"Can't we all just get along?"

No Rodney, we can't. One would have to be Tasered and beaten repeatedly in the head to believe something so silly.

That we can't get along is confirmed in the new bad cop/badder cop noir thriller, Street Kings, which is set in America's symbolic capital of police brutality: Los Angeles (though New York is quickly gaining  ground). In the Los Angeles of Street Kings, cops are drunken, psychopathic rapist/killers, who split their time between blackmailing and black-male beating. No time is devoted to showcasing police officers' more positive duties, such as issuing parking tickets.

David Ayer, Street Kings' director, mined similar cynicism about the LAPD with 2001's Training Day. But Ayer's rookie effort patrolled this beat more effectively. This is because Street Kings is highly predictable and Training Day's Denzel Washington and Ethan Hawk were arresting, whereas Keanu Reeves and his Street Kings co-stars merely detain. Street Kings is strongly paced and contains well-choreographed shoot-outs. But clichés-some of which achieve accidental hilarity-poor casting and a muddled moral earn it DVD desk duty.

Reeves stars as Detective Tom Ludlow, a policeman whose pre-killing-spree and pre-evidence-planting rituals include vomiting in the toilet and pounding mini-vodkas while driving. Ludlow "bleeds blue," but he's played by the automaton-like Reeves, so if he weren't getting shot all the time it'd be hard to believe he bleeds at all. Ludlow and Detective Paul Diskant (Chris Evans), a naive newbie who also wants to kill suspects without trial, comprise the force's good cops.

[Warning: Spoilers follow for those who have never seen a movie.] The bad cops are nearly everybody else in the movie-a fact so overwhelmingly obvious that when the "twist" reveals Ludlow's partners are baddies, a temptation to feign shock arises (the same temptation that arises when entering one's own surprise party that some loose-lipped friend has already spoiled). Suspension of disbelief is one thing; suspension of belief to keep the party fun is asking too much.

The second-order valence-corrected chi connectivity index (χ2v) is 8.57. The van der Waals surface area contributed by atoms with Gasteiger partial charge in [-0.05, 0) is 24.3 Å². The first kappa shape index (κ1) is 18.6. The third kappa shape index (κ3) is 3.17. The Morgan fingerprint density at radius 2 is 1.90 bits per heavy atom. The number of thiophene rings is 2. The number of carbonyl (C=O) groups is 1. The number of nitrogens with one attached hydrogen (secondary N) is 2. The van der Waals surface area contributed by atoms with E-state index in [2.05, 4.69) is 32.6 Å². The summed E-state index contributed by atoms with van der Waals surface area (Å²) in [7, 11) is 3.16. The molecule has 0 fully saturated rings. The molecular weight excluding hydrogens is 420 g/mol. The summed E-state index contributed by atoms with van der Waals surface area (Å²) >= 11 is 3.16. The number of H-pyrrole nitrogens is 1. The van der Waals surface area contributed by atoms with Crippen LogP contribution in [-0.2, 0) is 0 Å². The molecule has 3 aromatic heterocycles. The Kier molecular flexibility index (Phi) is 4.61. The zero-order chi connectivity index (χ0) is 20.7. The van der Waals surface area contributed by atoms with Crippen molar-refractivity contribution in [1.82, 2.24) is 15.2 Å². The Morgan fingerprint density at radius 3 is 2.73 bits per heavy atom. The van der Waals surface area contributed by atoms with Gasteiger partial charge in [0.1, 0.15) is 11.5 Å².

Forest Whitaker is Captain Jack Wander, an American police captain oddly reminiscent of Ugandan dictator Idi Amin. Captain Wander protects Ludlow from the pesky intrusions of Internal Affairs man Captain James Biggs (the ludicrously cast Hugh Laurie from TV's House), who's on Ludlow's ass while Ludlow and Diskant search for the killers of Ludlow's former partner.

The two female characters with lines beyond the panty variety have hearts of gold and words of syrupy cliché.

"Can't you just have a normal life, like everybody else?" whines Ludlow's love interest, whose name, Grace (Martha Higareda), and maternal pining lamely suggest redemption in female love is the antidote to male realpolitik.

Street Kings' larger moral conclusions are murkier and even vaguely contradictory. On the one hand, Street Kings seems, like Training Day, to be an overt exposé on the lawlessness of law enforcement. But one need look no further than Street Kings' writer (and famed friend of the LAPD), James Ellroy (LA Confidential), to see how an opposing message made its way through, too. This message-one we've heard from Dirty Harry, 24, Batman and the presidency of George W Bush-is that we need "Ludlows" who will operate above the law's bureaucratic red tape for the greater good-Miranda rights or Geneva Conventions be damned.

Who better to act out and symbolize, on a microcosmic scale, Bush's neoliberal doctrine than Keanu Reeves, an actor whose prominence seems an improbable and unfortunate historical accident? And who better to symbolize the dangers (abuses, resentment and revenge) of such a policy than everyone else in the film?